This increase means that petrol could cost 3.5 cents more per litre. 

If you have any questions about life in Switzerland, ideas for articles or news tips for The Local, please get in touch with us at [email protected]

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Today in Switzerland: A roundup of the latest news on Tuesday

Swiss workers need wage rises and rent prices rise in Zurich in the latest roundup of news from Switzerland on Tuesday.

Today in Switzerland: A roundup of the latest news on Tuesday

Swiss workers should get wage increase of ‘up to 5 percent in 2023’

Trade Union Travail Suisse has demanded a general wage rise of between 3 and 5 percent for all workers in the country in 2023.

The rise would allow workers to cope with the rising cost of living in the country as well as to compensate workers for an increase in productivity.

Thomas Bauer an economist from Travail Suisse argues that Switzerland’s economy is in good health at the moment but workers have seen little benefit in terms of wage rises. They have only see prices rise and stress levels increase.

“That has to change urgently,” he said.

That argument was echoed by Johann Tscherrig from the Syna trade union who said: “All workers must get their fair share of the fruits of growth” as they work “to the maximum of their abilities”.

READ ALSO: FACT CHECK: How accurate are the ‘five reasons not to move to Switzerland’?

Rent prices stable in July but increase in Zurich

Rent prices in Switzerland did not see an increase last month for the first time in a year, according to the property site Homegate.

But although July saw prices stagnate or even sightly decrease, the bigger picture shows that rents continue to rise, especially in Switzerland’s cities.

Over the last year they have increased 2 percent in Switzerland as a whole and as much as 6.4 percent in Zurich.

The canton of Graubünden saw a 4.3 percent rise compared to last year whilst rents in the cantons of Nidwalden (+7.3%) and Schwyz (+4.7%) also rose steeply.

Homegate put the general rise down to the fact that “both the number of vacant homes and the number of building permit applications are down, while demand remains high due to immigration.”

READ ALSO: REVEALED: Where in Europe have house prices and rent costs increased the most?

Wolf population in Alps growing exponentially

The number of wolves in the Alps continues to grow but there are concerns that available habitat will soon become too restricted as the population of the wild animal grows exponentially.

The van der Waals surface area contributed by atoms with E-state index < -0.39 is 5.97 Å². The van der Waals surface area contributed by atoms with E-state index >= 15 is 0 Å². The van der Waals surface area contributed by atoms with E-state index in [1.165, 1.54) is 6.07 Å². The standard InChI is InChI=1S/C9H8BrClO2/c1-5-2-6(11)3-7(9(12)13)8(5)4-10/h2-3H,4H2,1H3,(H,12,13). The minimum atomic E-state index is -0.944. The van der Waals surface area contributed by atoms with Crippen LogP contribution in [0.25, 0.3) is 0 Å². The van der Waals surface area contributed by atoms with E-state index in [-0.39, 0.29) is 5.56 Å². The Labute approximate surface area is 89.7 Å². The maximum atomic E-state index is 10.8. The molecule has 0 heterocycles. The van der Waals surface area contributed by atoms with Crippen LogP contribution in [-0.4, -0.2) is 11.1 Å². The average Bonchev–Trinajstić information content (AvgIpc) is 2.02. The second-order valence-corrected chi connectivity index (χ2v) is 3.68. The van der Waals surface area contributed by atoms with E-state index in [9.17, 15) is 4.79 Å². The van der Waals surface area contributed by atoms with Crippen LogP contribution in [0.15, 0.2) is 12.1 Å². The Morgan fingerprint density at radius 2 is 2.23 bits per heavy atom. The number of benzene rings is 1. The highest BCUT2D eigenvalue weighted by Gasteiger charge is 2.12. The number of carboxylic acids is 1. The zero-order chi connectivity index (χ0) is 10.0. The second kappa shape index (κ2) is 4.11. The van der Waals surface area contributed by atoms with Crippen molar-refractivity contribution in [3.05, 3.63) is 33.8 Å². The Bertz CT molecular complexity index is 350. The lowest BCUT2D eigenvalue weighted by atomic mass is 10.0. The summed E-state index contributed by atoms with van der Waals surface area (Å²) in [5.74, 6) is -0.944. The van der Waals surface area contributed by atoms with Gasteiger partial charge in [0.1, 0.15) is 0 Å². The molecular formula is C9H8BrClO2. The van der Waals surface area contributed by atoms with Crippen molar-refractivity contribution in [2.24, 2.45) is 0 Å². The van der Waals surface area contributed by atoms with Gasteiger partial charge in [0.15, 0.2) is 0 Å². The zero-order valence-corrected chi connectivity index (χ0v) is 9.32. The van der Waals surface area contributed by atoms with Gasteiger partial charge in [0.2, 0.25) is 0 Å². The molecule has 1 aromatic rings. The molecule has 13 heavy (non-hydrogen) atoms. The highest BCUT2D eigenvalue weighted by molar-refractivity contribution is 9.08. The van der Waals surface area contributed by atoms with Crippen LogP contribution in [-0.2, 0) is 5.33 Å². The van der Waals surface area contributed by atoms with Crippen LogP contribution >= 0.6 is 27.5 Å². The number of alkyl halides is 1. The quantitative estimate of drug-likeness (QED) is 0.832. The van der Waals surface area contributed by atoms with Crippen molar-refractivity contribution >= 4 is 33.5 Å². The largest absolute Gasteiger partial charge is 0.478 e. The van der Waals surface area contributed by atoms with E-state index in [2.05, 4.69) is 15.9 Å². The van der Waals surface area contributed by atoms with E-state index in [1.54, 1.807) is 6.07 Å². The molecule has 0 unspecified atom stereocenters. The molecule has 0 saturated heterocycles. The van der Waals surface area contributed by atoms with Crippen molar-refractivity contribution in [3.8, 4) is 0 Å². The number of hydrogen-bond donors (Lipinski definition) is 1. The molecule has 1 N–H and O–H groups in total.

The organisation Groupe Loup Suisse (Swiss Wolf group) said the wolf population across the Alps was growing by 25 percent to 30 percent each year.

With around 300 wolf packs living in the Alps this summer the population has occupied around half the habitable area – given that each wolf pack needs around 250 square kilometres of territory on average.

Groupe Loup Suisse estimates therefore that the Alps has around enough space for a viable population of 800 packs.

The organisation believes it’s vital to implement measures to better protect livestock from wolf attacks.

READ ALSO: Swiss organisation again calls for volunteers to scare wolves away

Chimney sweepers in high demand

The high oil and gas prices are scaring Swiss homeowners and many are not getting ready to heat their homes with wood, broadcaster SRF reported.

With that, chimney sweep services are more sought after than ever, with businesses booked weeks ahead, especially in rural areas, where wood stoves and fireplaces are more common. But inquiries from homeowners in larger cities are also increasing, the head of the Association of chimney sweeps Switzerland Paul Grässli says.

He reminds people to have their fireplaces and stoves checked regularly by professionals to avoid accidents. “If the fireplace has not been used for years, it could be dangerous, he says.

READ ALSO: How can you save on your household energy bills in Switzerland?